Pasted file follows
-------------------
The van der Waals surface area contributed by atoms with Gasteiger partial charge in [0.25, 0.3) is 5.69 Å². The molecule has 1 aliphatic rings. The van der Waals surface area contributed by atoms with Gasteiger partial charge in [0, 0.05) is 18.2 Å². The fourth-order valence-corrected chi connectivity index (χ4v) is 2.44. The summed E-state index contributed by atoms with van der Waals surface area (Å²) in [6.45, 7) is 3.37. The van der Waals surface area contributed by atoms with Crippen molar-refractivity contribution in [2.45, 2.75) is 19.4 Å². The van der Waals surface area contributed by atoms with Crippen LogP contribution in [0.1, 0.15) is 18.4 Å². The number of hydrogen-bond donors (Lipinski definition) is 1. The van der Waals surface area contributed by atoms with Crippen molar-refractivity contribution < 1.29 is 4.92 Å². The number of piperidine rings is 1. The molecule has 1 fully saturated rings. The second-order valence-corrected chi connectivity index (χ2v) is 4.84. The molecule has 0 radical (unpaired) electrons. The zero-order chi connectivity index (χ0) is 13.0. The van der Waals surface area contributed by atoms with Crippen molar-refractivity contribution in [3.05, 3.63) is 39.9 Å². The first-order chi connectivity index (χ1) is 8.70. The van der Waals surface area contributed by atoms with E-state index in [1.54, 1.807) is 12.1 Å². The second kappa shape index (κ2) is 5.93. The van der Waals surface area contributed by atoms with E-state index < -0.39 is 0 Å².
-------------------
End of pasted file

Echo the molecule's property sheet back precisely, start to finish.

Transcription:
The van der Waals surface area contributed by atoms with Gasteiger partial charge in [0.25, 0.3) is 5.69 Å². The molecule has 1 aliphatic rings. The van der Waals surface area contributed by atoms with Gasteiger partial charge in [0, 0.05) is 18.2 Å². The fourth-order valence-corrected chi connectivity index (χ4v) is 2.44. The summed E-state index contributed by atoms with van der Waals surface area (Å²) in [6.45, 7) is 3.37. The van der Waals surface area contributed by atoms with Crippen molar-refractivity contribution in [2.45, 2.75) is 19.4 Å². The van der Waals surface area contributed by atoms with Crippen LogP contribution in [0.1, 0.15) is 18.4 Å². The number of hydrogen-bond donors (Lipinski definition) is 1. The van der Waals surface area contributed by atoms with Crippen molar-refractivity contribution < 1.29 is 4.92 Å². The number of piperidine rings is 1. The molecule has 1 fully saturated rings. The second-order valence-corrected chi connectivity index (χ2v) is 4.84. The molecule has 0 radical (unpaired) electrons. The zero-order chi connectivity index (χ0) is 13.0. The van der Waals surface area contributed by atoms with Crippen molar-refractivity contribution in [3.05, 3.63) is 39.9 Å². The first-order chi connectivity index (χ1) is 8.70. The van der Waals surface area contributed by atoms with E-state index in [1.54, 1.807) is 12.1 Å². The second kappa shape index (κ2) is 5.93. The van der Waals surface area contributed by atoms with E-state index < -0.39 is 0 Å².